As the walls of the second temple were going up, the word was out about the project and the funds collected to finance it, so it wouldn’t be long before their neighbors took an interest in the construction. Whenever I read this account, beginning in chapter four of Ezra, it reminds me of a big city gangster movie. You know the one (one of many), where the mob muscles its way into a legitimate business enterprise through lies and coercion. More often than not it has something to do with the building trades and crooked politicians. They concoct a web of false promises and phony commitments in the hope of bilking the project of big bucks at the owner’s expense. When this doesn’t work they count on the desperation of the owner and strong-arm tactics to accomplish their ends. More often than not the gangsters are successful at first but by the end of the movie, the owner goes to the authorities for help and the nefarious plot is exposed and the bad guys arrested.
This is almost the same plot line we see in chapter four of Ezra. The neighbors come to the leaders of the project and try to convince them that they too want to worship the one true God and offered to lend their assistance in the rebuilding process. What were they after? Well it’s not stated in black and white but one can easily surmise that they had heard about all the gold and treasure that had been collected and that their motives were somewhat less than pure. The answer they were given was an unqualified no, but just as in the movies, it was time for the bad guys to apply a little pressure. “Then the peoples around them (the bad guys) set out to discourage the people of Judah (the good guys) and make them afraid to go on building. They hired counselors (the muscle) to work against them and frustrate their plans… (vs. 4, 5)” This would delay the project, not for months but for years, that is until Darius (the authorities) ascends to the throne of the Persian empire and puts things right. You get the picture.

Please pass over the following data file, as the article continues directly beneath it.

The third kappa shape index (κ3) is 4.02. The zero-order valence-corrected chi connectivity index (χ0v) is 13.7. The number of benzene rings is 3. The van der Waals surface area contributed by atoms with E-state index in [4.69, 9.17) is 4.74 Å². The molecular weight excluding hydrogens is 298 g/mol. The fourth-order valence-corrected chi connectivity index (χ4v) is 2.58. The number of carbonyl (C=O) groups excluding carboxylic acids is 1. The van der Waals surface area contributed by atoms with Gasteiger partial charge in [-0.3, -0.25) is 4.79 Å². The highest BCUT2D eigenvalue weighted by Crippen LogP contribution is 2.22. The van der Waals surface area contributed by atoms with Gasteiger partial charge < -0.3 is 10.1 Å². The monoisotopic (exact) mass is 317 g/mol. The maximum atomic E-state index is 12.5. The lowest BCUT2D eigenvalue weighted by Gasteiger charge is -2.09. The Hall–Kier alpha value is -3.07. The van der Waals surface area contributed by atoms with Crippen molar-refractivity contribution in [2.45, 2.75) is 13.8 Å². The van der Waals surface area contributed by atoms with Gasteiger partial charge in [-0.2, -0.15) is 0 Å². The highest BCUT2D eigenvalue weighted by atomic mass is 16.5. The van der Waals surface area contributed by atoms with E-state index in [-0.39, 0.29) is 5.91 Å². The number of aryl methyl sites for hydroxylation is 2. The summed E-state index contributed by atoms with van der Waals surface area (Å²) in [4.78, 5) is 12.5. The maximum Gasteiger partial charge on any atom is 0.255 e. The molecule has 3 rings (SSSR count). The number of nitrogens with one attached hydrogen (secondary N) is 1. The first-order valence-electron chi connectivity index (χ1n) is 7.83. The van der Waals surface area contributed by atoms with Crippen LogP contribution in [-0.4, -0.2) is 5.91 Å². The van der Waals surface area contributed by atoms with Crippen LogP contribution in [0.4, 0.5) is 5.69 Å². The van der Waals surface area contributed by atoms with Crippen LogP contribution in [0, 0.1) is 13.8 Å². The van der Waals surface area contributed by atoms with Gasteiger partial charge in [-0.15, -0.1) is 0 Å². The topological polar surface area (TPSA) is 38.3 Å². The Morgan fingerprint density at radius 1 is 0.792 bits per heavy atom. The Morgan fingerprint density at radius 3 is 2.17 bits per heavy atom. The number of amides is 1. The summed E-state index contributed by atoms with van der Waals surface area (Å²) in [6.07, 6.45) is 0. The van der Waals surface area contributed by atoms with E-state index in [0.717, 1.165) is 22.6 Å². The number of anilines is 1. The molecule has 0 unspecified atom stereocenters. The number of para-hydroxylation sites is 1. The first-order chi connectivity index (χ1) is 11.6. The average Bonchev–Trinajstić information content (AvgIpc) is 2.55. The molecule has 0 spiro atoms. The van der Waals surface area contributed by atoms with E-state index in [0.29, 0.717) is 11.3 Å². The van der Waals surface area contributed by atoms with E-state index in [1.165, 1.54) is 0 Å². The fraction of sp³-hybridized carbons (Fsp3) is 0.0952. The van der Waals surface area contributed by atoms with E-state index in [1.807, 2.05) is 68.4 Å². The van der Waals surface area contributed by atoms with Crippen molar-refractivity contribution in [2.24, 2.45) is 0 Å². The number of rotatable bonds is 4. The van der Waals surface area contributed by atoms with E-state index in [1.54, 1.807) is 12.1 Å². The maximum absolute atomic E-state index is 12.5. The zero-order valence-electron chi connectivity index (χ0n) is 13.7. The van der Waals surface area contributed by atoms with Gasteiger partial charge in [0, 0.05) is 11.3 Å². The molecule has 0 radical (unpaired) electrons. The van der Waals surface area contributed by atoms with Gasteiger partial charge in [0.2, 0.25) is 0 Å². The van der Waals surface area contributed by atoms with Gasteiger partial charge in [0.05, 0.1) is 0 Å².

It would fair to say the neighbors of Judah (Israel) did not have the best interests of the returning Jews at heart, only their own. They lied about who they really were, about what they really wanted and weren’t shy about doing whatever was necessary to get what they wanted. This is a good example of the thoughts and behavior Peter describes in 1Peter 2:1, when he instructs us to “rid ourselves of all malice and all deceit, hypocrisy, envy and slander of every kind.” How often in our marriage relationships do we claim that our intentions are one way but inside, we know they are not. How often do we play the role of the virtuous one, claiming that we are better than our spouse, and doing it with complete pretense? We even go so far as to enlist the support of others that are concerned about us, both personally and as a couple. Could there be anything more hypocritical?
One of the more subtle yet deadly sins that we can come under the influence of is envy. For a husband and wife it usually appears when one or both believes that the other has it too easy or better than we do, “You get to go off to work, while I am saddled with everything else and when you come home all you do is complain about how tired you are.” I’m sure you could come up with several similar scenarios but what you are really saying is, “I want what you have” or, “I wish I had what you have.” This is the face of envy and when it is fully developed, leads to unjustifiable acts of retaliation. Maybe it’s the silent treatment or perhaps it’s using the children as an instrument of revenge. One of the more extreme, but not uncommon, results of envy is marital infidelity, “I’ll show you who the lucky one is in this relationship. At least he (or she) cares about me and understands me.” Any one of these scenarios will stop any forward progress in marriage, and can even lead to it becoming irreparably damaged.
Peter couldn’t be more spot on when he told us that in order to prepare our minds to be able to practice self-control, we must rid ourselves of hypocrisy and envy if there is to be any hope of obtaining the grace made available to us through Jesus Christ (1Peter 1:13). It is only through the grace of God; can we rebuild and then protect the riches we have in each other, as man and wife. The world has another plan for your marriage, and you must stand together against the “sin that so easily entangles” (Hebrew 12:1).
Tool #276 Don’t listen to the world, it is not on your side. Stand together and focus on truth and selflessness in you marriage, then Satan will want nothing to do with you.